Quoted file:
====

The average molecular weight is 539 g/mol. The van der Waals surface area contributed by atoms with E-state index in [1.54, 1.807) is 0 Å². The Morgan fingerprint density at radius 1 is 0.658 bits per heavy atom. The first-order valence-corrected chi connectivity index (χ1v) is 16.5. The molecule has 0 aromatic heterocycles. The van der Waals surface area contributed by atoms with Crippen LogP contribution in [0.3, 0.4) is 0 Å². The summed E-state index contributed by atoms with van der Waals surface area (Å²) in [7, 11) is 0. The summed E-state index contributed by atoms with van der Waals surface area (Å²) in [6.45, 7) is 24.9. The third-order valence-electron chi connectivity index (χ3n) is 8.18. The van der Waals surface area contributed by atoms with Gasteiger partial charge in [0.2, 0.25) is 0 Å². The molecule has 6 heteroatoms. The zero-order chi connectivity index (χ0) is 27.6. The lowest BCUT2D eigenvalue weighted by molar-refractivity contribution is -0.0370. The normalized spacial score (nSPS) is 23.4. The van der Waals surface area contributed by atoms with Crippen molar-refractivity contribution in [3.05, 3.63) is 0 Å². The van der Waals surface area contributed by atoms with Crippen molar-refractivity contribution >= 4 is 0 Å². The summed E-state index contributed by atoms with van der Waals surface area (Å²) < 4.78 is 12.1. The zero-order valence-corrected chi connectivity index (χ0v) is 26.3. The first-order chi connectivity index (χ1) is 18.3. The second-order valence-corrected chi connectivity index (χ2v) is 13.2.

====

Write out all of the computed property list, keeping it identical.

The average molecular weight is 539 g/mol. The van der Waals surface area contributed by atoms with E-state index in [1.54, 1.807) is 0 Å². The Morgan fingerprint density at radius 1 is 0.658 bits per heavy atom. The first-order valence-corrected chi connectivity index (χ1v) is 16.5. The molecule has 0 aromatic heterocycles. The van der Waals surface area contributed by atoms with Crippen LogP contribution in [0.3, 0.4) is 0 Å². The summed E-state index contributed by atoms with van der Waals surface area (Å²) in [7, 11) is 0. The summed E-state index contributed by atoms with van der Waals surface area (Å²) in [6.45, 7) is 24.9. The third-order valence-electron chi connectivity index (χ3n) is 8.18. The van der Waals surface area contributed by atoms with Gasteiger partial charge in [0.2, 0.25) is 0 Å². The molecule has 6 heteroatoms. The zero-order chi connectivity index (χ0) is 27.6. The lowest BCUT2D eigenvalue weighted by molar-refractivity contribution is -0.0370. The normalized spacial score (nSPS) is 23.4. The van der Waals surface area contributed by atoms with Crippen molar-refractivity contribution in [3.05, 3.63) is 0 Å². The van der Waals surface area contributed by atoms with Crippen molar-refractivity contribution >= 4 is 0 Å². The summed E-state index contributed by atoms with van der Waals surface area (Å²) < 4.78 is 12.1. The zero-order valence-corrected chi connectivity index (χ0v) is 26.3. The first-order chi connectivity index (χ1) is 18.3. The second-order valence-corrected chi connectivity index (χ2v) is 13.2.